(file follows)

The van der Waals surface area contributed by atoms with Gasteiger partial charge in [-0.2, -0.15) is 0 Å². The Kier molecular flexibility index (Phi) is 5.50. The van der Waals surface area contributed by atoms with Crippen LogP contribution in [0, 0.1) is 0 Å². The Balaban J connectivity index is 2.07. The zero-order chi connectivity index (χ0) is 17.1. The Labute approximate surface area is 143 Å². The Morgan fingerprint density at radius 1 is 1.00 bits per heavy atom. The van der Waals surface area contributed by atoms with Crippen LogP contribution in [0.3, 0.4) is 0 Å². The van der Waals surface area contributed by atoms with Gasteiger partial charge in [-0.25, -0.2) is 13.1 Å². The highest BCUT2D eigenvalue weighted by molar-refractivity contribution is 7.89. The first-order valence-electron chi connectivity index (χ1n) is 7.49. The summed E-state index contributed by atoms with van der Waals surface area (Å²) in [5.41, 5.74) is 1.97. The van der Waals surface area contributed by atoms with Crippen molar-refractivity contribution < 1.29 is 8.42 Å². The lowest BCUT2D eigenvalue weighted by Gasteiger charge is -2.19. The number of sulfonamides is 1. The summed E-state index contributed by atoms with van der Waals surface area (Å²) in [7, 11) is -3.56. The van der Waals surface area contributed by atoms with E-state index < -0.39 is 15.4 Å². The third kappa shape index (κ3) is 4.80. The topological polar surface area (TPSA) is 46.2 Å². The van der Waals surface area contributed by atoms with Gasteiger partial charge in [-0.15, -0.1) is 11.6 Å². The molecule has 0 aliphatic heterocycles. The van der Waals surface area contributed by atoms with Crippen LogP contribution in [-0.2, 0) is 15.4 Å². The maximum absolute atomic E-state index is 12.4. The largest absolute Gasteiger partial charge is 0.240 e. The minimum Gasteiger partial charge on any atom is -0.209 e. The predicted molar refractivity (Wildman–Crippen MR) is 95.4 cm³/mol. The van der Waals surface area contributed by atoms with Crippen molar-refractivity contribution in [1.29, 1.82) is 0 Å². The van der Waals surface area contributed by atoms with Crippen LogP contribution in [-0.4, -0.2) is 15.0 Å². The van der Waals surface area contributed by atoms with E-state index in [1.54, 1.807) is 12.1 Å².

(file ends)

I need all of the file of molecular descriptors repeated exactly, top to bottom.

The van der Waals surface area contributed by atoms with Gasteiger partial charge in [-0.2, -0.15) is 0 Å². The Kier molecular flexibility index (Phi) is 5.50. The van der Waals surface area contributed by atoms with Crippen LogP contribution in [0, 0.1) is 0 Å². The Balaban J connectivity index is 2.07. The zero-order chi connectivity index (χ0) is 17.1. The Labute approximate surface area is 143 Å². The Morgan fingerprint density at radius 1 is 1.00 bits per heavy atom. The van der Waals surface area contributed by atoms with Crippen LogP contribution in [0.3, 0.4) is 0 Å². The van der Waals surface area contributed by atoms with Gasteiger partial charge in [-0.25, -0.2) is 13.1 Å². The highest BCUT2D eigenvalue weighted by molar-refractivity contribution is 7.89. The first-order valence-electron chi connectivity index (χ1n) is 7.49. The summed E-state index contributed by atoms with van der Waals surface area (Å²) in [5.41, 5.74) is 1.97. The van der Waals surface area contributed by atoms with Crippen molar-refractivity contribution < 1.29 is 8.42 Å². The lowest BCUT2D eigenvalue weighted by Gasteiger charge is -2.19. The number of sulfonamides is 1. The summed E-state index contributed by atoms with van der Waals surface area (Å²) in [7, 11) is -3.56. The van der Waals surface area contributed by atoms with E-state index < -0.39 is 15.4 Å². The third kappa shape index (κ3) is 4.80. The topological polar surface area (TPSA) is 46.2 Å². The van der Waals surface area contributed by atoms with Gasteiger partial charge in [-0.15, -0.1) is 11.6 Å². The molecule has 0 aliphatic heterocycles. The van der Waals surface area contributed by atoms with Crippen LogP contribution in [-0.2, 0) is 15.4 Å². The maximum absolute atomic E-state index is 12.4. The largest absolute Gasteiger partial charge is 0.240 e. The minimum Gasteiger partial charge on any atom is -0.209 e. The predicted molar refractivity (Wildman–Crippen MR) is 95.4 cm³/mol. The van der Waals surface area contributed by atoms with Crippen molar-refractivity contribution in [1.29, 1.82) is 0 Å². The van der Waals surface area contributed by atoms with Crippen LogP contribution in [-0.4, -0.2) is 15.0 Å². The van der Waals surface area contributed by atoms with E-state index in [1.54, 1.807) is 12.1 Å².